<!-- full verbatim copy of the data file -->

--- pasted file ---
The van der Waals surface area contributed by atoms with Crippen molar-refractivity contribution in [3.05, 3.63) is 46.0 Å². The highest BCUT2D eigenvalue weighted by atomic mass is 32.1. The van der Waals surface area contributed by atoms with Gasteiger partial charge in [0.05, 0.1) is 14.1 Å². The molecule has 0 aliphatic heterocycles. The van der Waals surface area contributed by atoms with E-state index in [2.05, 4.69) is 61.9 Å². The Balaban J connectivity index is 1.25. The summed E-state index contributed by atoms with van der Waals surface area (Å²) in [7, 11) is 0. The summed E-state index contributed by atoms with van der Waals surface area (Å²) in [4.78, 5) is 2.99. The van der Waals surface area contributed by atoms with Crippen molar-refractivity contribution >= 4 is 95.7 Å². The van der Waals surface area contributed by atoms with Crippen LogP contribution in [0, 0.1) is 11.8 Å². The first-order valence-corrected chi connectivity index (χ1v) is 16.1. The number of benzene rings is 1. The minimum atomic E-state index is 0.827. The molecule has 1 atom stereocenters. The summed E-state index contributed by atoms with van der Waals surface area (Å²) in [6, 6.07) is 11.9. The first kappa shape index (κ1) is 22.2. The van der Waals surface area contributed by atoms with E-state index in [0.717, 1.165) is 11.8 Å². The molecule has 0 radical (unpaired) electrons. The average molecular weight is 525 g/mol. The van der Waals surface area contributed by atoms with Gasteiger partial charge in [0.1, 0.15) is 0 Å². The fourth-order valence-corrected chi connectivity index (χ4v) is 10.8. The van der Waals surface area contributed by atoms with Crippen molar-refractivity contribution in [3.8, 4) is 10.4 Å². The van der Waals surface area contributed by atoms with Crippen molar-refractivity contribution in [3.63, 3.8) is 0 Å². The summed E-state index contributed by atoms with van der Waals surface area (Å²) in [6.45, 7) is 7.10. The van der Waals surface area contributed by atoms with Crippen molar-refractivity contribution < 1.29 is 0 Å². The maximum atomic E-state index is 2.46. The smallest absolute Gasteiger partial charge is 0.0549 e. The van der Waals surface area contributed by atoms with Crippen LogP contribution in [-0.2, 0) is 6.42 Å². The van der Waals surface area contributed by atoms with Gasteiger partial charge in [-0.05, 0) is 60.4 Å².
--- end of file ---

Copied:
The van der Waals surface area contributed by atoms with Crippen molar-refractivity contribution in [3.05, 3.63) is 46.0 Å². The highest BCUT2D eigenvalue weighted by atomic mass is 32.1. The van der Waals surface area contributed by atoms with Gasteiger partial charge in [0.05, 0.1) is 14.1 Å². The molecule has 0 aliphatic heterocycles. The van der Waals surface area contributed by atoms with E-state index in [2.05, 4.69) is 61.9 Å². The Balaban J connectivity index is 1.25. The summed E-state index contributed by atoms with van der Waals surface area (Å²) in [7, 11) is 0. The summed E-state index contributed by atoms with van der Waals surface area (Å²) in [4.78, 5) is 2.99. The van der Waals surface area contributed by atoms with Crippen molar-refractivity contribution >= 4 is 95.7 Å². The van der Waals surface area contributed by atoms with Crippen LogP contribution in [0, 0.1) is 11.8 Å². The first-order valence-corrected chi connectivity index (χ1v) is 16.1. The number of benzene rings is 1. The minimum atomic E-state index is 0.827. The molecule has 1 atom stereocenters. The summed E-state index contributed by atoms with van der Waals surface area (Å²) in [6, 6.07) is 11.9. The first kappa shape index (κ1) is 22.2. The van der Waals surface area contributed by atoms with E-state index in [0.717, 1.165) is 11.8 Å². The molecule has 0 radical (unpaired) electrons. The average molecular weight is 525 g/mol. The van der Waals surface area contributed by atoms with Gasteiger partial charge in [0.1, 0.15) is 0 Å². The fourth-order valence-corrected chi connectivity index (χ4v) is 10.8. The van der Waals surface area contributed by atoms with Crippen molar-refractivity contribution in [3.8, 4) is 10.4 Å². The van der Waals surface area contributed by atoms with Crippen molar-refractivity contribution in [3.63, 3.8) is 0 Å². The summed E-state index contributed by atoms with van der Waals surface area (Å²) in [6.45, 7) is 7.10. The van der Waals surface area contributed by atoms with Crippen molar-refractivity contribution < 1.29 is 0 Å². The maximum atomic E-state index is 2.46. The smallest absolute Gasteiger partial charge is 0.0549 e. The van der Waals surface area contributed by atoms with Crippen LogP contribution in [-0.2, 0) is 6.42 Å². The van der Waals surface area contributed by atoms with Gasteiger partial charge in [-0.05, 0) is 60.4 Å².